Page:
Asian stocks led higher by Japan as Nikkei hits fresh 7-year high amid snap election rumours

HONG KONG – Asian stocks rose Wednesday, led by Tokyo’s Nikkei index, which hit a fresh seven-year high as the yen slumped further amid speculation of a snap Japanese election. In the absence of big moves on Wall Street, sentiment was also fuelled by hopes that Japan’s government would put off a tax hike.

KEEPING SCORE: Japan’s benchmark Nikkei 225 rose 1.4 per cent to 17,359.26 a day after the Asian heavyweight index closed above 17,000 for the first time since October 2007. South Korea’s Kospi gained 0.5 per cent to 1,973.01 and Hong Kong’s Hang Seng was little changed at 23,811.27. Markets fell in mainland China and Australia and rose in India, Indonesia and the Philippines.

ELECTION TALK: With U.S. markets eking out only a slight gain overnight, investors in Asia again latched on to speculation that Japan’s Prime Minister Shinzo Abe may call a snap election instead of going ahead with a planned second hike in consumption tax. Such a move would take pressure off Asia’s second biggest economy in the short term. It has suffered after the government raised the consumption tax in April to help stabilize tattered public finances.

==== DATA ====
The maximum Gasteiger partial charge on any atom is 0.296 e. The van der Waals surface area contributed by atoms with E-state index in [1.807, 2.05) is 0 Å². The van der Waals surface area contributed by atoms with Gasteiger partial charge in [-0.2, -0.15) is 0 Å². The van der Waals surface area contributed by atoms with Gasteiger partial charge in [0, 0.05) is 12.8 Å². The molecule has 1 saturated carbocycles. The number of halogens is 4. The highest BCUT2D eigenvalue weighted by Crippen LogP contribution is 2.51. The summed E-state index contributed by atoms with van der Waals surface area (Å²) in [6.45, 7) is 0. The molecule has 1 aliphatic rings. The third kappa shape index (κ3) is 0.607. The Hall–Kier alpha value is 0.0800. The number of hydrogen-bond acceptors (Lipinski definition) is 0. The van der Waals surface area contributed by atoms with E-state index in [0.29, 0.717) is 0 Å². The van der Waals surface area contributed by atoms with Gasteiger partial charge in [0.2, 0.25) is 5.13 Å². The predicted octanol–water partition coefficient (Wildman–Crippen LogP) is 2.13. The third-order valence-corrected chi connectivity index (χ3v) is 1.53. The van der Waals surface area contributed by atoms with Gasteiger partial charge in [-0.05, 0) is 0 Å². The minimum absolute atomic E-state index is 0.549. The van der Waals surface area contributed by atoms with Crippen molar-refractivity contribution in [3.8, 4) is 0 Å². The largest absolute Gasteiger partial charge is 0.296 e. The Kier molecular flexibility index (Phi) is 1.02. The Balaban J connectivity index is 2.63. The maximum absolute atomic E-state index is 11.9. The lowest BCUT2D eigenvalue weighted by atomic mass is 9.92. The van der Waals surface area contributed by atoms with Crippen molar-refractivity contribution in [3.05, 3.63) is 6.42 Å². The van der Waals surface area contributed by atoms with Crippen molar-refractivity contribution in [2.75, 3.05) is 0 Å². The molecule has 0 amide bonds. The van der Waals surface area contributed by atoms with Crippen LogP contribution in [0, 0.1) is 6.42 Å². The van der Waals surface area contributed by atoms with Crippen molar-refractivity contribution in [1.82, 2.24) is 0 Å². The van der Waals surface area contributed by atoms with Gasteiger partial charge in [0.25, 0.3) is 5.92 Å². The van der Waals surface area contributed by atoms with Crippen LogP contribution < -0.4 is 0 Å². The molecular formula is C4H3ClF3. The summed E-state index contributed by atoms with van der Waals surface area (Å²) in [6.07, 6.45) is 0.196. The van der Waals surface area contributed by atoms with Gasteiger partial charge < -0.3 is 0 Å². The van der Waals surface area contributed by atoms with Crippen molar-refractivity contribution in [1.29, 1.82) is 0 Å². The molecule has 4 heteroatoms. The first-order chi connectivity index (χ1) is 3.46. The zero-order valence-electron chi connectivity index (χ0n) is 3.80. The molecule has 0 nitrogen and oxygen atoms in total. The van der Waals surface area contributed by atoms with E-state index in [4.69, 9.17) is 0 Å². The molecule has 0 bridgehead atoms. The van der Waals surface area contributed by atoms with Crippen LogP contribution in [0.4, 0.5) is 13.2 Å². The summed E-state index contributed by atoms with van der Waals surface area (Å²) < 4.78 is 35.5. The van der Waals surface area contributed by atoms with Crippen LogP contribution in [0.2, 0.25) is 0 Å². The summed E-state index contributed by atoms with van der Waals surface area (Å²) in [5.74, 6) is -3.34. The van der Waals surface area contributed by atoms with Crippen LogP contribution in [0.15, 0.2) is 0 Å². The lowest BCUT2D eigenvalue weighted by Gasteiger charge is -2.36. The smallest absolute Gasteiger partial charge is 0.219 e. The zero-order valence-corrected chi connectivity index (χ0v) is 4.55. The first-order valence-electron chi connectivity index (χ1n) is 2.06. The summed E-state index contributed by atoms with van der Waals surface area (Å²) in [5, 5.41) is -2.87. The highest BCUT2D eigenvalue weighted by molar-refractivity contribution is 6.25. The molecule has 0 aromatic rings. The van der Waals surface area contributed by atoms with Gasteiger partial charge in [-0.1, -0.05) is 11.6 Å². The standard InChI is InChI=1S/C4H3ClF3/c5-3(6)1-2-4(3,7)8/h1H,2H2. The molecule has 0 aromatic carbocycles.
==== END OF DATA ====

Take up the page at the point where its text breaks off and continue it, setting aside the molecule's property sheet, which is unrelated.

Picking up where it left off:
THE QUOTE: The rumours and their effect on Japanese stocks “will be a key focus for Asian markets today,” said Ric Spooner, chief market analyst at CMC Markets in Sydney. “If true, this move will better synchronize government fiscal policy with central bank stimulus initiatives, improving confidence and the outlook for the domestic economy in the medium term.”

WALL STREET: U.S. stocks scratched out slight gains as investors awaited more corporate and economic reports to get a better feel for the economy’s strength. The Dow Jones industrial average climbed less than 0.1 per cent to 17,614.90. The Standard & Poor’s 500 rose 0.1 per cent to 2,039.68. The Nasdaq composite climbed 0.2 per cent to 4,660.56.

CURRENCIES: The dollar rose to 115.84 yen from 115.72 in late trading Thursday. The euro edged lower to $1.2465 from $1.2466.

ENERGY: Benchmark U.S. crude oil slipped 44 cents to $77.50 a barrel in electronic trading on the New York Mercantile Exchange. The contract rose 54 cents to close at $77.94 a barrel on Tuesday. Brent crude fell $1.15 to $81.24 on the ICE Futures exchange in London.